Scientific name

Mola mola

Sunfish are the largest bony fish in the world!

Size: Length: 10 feet, Weight: 4,400 lbs

What to watch for:

While they do swim, they are most often seen laying on their sides drifting with the current. They have very small pectoral fins and much larger dorsal and anal fins. The dorsal fin is sometimes visible above the water’s surface – it often flaps back and forth while floating at the surface.

They primarily eat jellyfish but may also feed on plankton, algae, and small fish.

Threats to ocean sunfish

Learn more about ocean sunfish


Scientific name

Cetorhinus maximus

Size: Length: 22-29 feet, Weight: over 10,000 lbs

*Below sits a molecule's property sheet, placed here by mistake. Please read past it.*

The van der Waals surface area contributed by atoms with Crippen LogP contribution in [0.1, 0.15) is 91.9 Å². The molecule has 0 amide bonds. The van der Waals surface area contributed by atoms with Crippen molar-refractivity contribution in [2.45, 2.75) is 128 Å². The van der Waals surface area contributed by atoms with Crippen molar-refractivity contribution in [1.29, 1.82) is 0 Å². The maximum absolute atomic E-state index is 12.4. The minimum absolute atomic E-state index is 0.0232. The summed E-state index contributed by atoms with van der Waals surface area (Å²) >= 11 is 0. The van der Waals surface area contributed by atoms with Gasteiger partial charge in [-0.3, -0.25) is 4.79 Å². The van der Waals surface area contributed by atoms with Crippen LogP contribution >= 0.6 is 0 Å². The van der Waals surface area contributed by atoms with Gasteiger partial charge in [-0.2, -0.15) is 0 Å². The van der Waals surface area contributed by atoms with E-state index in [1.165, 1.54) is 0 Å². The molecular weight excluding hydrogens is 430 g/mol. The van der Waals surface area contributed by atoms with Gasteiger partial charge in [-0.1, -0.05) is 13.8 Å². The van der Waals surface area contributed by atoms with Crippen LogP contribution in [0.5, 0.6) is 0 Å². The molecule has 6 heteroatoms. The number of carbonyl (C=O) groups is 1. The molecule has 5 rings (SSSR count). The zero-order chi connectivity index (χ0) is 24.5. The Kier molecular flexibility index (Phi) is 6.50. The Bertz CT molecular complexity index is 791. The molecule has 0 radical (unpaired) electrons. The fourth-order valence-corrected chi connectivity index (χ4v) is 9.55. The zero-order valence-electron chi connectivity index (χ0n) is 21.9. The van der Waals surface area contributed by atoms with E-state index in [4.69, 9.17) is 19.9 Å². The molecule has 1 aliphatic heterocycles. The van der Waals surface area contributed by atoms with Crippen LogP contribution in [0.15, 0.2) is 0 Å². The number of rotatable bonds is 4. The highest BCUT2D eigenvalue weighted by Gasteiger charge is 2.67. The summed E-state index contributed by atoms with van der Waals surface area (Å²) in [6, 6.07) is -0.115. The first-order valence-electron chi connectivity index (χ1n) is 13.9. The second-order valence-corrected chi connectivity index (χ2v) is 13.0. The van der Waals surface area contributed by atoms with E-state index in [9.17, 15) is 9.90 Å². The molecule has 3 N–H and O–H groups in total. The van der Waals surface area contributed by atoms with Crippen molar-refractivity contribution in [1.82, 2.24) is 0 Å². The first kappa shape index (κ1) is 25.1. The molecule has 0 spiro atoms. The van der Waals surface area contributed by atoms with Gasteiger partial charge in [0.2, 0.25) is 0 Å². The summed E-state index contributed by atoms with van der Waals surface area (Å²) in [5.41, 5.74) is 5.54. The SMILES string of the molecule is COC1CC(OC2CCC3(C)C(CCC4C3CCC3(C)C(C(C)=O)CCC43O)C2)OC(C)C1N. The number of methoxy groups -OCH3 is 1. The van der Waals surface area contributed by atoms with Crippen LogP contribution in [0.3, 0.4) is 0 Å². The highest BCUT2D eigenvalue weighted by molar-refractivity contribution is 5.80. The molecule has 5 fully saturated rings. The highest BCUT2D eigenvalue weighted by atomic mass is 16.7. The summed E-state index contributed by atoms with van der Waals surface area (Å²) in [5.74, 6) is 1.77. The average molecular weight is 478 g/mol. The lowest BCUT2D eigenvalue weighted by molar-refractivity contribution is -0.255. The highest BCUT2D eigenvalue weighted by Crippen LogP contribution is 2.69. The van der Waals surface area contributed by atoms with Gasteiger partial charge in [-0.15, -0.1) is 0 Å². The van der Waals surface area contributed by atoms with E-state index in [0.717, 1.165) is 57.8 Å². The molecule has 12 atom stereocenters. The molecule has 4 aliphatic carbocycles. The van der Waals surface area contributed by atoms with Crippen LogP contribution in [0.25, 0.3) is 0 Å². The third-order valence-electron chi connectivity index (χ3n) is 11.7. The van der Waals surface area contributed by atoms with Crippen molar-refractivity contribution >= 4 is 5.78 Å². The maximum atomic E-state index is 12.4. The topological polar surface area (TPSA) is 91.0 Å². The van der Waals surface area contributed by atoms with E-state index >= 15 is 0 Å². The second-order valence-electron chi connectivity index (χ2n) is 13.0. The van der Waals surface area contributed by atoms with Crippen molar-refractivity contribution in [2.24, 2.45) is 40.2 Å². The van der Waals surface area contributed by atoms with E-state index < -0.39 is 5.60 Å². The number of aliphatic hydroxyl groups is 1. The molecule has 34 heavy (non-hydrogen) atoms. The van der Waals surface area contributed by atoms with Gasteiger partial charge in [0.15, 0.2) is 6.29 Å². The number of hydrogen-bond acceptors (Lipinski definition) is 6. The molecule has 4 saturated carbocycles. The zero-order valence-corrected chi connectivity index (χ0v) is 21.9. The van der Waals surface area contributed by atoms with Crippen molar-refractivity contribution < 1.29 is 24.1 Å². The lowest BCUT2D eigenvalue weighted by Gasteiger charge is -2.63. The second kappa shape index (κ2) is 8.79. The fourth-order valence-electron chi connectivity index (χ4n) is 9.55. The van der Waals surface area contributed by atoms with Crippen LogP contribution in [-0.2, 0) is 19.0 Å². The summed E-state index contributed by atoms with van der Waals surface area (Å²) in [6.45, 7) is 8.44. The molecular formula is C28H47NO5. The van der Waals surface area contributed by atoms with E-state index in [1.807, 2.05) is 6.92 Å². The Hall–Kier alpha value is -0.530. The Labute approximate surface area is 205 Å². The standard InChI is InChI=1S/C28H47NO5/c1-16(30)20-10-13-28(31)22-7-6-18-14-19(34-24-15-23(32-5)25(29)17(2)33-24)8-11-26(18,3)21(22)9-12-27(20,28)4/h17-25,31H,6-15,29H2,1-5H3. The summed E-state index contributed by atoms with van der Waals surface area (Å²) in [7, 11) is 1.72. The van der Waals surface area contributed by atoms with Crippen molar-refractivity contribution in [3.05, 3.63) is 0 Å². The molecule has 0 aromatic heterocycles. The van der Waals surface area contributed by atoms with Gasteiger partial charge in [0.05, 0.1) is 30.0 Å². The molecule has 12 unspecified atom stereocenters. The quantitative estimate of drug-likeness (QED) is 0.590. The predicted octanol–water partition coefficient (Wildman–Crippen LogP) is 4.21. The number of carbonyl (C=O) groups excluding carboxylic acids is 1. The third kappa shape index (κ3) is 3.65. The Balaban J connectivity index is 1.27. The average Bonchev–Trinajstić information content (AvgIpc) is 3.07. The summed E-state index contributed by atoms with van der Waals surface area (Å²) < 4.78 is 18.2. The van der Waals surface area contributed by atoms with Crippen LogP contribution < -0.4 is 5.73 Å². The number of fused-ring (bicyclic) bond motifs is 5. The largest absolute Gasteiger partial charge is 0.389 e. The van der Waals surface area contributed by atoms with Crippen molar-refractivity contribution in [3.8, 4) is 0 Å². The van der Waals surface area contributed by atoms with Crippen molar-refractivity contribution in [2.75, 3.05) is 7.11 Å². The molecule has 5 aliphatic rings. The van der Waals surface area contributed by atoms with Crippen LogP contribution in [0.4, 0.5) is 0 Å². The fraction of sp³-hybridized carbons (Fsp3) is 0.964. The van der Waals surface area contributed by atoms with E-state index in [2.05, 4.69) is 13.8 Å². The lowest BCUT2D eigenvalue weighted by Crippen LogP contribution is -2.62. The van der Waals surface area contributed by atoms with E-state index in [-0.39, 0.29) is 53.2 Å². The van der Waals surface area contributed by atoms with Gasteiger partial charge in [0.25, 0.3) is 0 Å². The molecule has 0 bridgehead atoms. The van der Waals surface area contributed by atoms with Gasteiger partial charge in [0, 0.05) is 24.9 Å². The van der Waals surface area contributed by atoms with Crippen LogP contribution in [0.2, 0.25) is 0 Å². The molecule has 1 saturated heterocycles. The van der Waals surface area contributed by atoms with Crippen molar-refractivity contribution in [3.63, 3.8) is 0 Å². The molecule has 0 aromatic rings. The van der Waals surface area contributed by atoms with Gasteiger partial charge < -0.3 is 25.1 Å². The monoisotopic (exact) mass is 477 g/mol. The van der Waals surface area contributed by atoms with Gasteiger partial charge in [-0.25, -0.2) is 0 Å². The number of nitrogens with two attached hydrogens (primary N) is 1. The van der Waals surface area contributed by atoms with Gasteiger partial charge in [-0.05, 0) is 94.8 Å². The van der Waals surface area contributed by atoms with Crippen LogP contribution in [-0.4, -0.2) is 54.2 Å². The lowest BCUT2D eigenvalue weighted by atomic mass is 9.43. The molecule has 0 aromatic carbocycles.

What to watch for:

Basking sharks have a series of 5 large gill slits on either side of their head. They have a pointed snout and are often seen with an open mouth, skimming the water’s surface for food in the form of plankton. Although they are the second largest species of shark (whale sharks are the largest!), they are harmless to humans and even a bit skittish! They are sometimes mistaken for great white sharks, but you won’t find any large, pointy teeth inside the mouth of a basking shark.

Threats to basking sharks

Learn more about basking sharks


Scientific name

Carcharodon carcharias

Size: Length: 15 feet, Weight: up to 4,500 lbs

They have up to 200 triangular-shaped teeth in their mouth and can be found preying on seals.

What to watch for:

White sharks rarely break the surface of the water, so they can be very difficult to detect. Often they appear as a “purple smudge” when looking down into the water. In Atlantic waters they are most commonly found in shallow areas (sometimes in only a few feet of water!) along the coast of Cape Cod and Massachusetts.

Threats to white sharks

Learn more about white sharks